Rewarding children at an early age for good behavior is easier than trying to re-teach social skills at the middle-school level, said Elementary District 91 Superintendent Louis Cavallo.
The district’s PBIS (Positive Behavioral Interventions and Supports) program tries to remind children from the earliest years how it looks to follow the “three B’s”: Be Respectful, Be Responsible, Be Safe. D91 students have grown up for four years now with the vocabulary and social skills taught by the PBIS program.
Suggested to the school district by the village, the program has also been about extending good behaviors learned in the schools to other parts of the community. The district has worked with the library, police department, park district and community center to make sure other institutions that deal with school children have the tools and vocabulary to help the PBIS behaviors stick outside of school.
Cavallo told the school board at their Dec. 12 meeting the district is now extending the program to local businesses where school children hang out. And what better place to find children than a comic book shop?
The district held an introductory meeting with the owners of Defiant Comics, Brian Fisher and Don Wasilevich, to talk about how PBIS could look in the business world.
Wasilevich already had two children in D91 schools, so the concepts of PBIS were familiar: Establish a set of teachable expectations. Spell out behavior expectations to children, don’t wait and only react when they do something wrong. Teach, practice and positively reinforce good behavior and manners. Bring services and resources to children who act out in antisocial ways. Collect data to quantify where the changes are working and where more work is needed.
PBIS is meant to create a more cooperative culture in the schools. The Forest Park school district has become nationally recognized as a district where PBIS is working, Cavallo told the board.
Now that the library, parks, community center and police are on board, the district is getting the word out to local businesses.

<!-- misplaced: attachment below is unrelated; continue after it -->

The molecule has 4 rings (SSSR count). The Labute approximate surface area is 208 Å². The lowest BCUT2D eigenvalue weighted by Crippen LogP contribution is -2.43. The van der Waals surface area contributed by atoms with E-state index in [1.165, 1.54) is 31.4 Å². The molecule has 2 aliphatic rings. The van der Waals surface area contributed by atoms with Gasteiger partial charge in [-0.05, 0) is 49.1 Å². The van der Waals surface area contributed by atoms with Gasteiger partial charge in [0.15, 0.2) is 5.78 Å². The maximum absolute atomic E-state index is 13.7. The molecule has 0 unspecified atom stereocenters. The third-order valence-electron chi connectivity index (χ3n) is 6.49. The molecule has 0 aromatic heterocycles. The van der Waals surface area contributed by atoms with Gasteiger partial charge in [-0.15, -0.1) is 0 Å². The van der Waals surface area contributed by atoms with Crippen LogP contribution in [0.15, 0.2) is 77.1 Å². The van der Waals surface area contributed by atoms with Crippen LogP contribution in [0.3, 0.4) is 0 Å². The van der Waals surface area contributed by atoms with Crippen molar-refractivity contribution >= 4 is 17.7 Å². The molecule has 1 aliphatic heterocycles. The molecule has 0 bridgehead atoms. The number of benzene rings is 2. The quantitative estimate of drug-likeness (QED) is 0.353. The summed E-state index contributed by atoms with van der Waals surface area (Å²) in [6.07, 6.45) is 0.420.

“We don’t want to tell businesses how to do PBIS in the stores,” said Rachell Entler of the park district, who coordinates the program at the parks. She said the PBIS committee brainstormed with Defiant owners about how the “Three B” behavior might be reinforced in a merchant setting.
“We use lots of posters at the park,” Entler said.
The group discussed poster ideas for the comic book store, Fisher said. One area that came to mind was a play area in the shop for children while their parents shop.
“We talked about ways we could make posters for the store,” said co-owner Fisher, who added one behavior that frustrates them is students taking comic books off the shelf and not replacing them.
“A way to incorporate ‘be responsible’ for kids was putting the comic books away, and straightening up the toy area when they’re finished,” said Fisher, who hopes to work with the district to create posters that advise children in a positive way to put comic books back on the shelves.
Fisher said children, tweens and teens come into the store often. In the younger grades, girls gravitate to the My Little Pony comic books and boys are picking out the re-make Teenage Mutant Ninja Turtles comics. Older comic readers (mostly boys) are drawn to the Marvel Comic antihero Deadpool.
Rewards for good behavior are given to the students at school on an individual basis (such as the “Shark Bite” coupons at Field-Stevenson) and as a group with special assemblies.
Fisher said he’s interested in hammering out how businesses could give rewards to children who demonstrate good behavior around town.
“We’re very interested in developing the cross-marketing that could come from a ‘currency’ of tickets for a rewards program,” he said.
Cavallo said other businesses where children congregate are invited to attend the PBIS committee monthly meeting on the second Tuesdays of the month at the D91 administration building.
It’s all part of building social skills for students that will carry over into their lives outside of school, Cavallo said.
“Don’t expect good behaviors — define and teach them,” he said. Seeing PBIS referred to on posters at Forest Park businesses will “act as a trigger,” Cavallo said.
“Children can draw on past knowledge and maybe they’ll put the comic book back where they found it,” he said.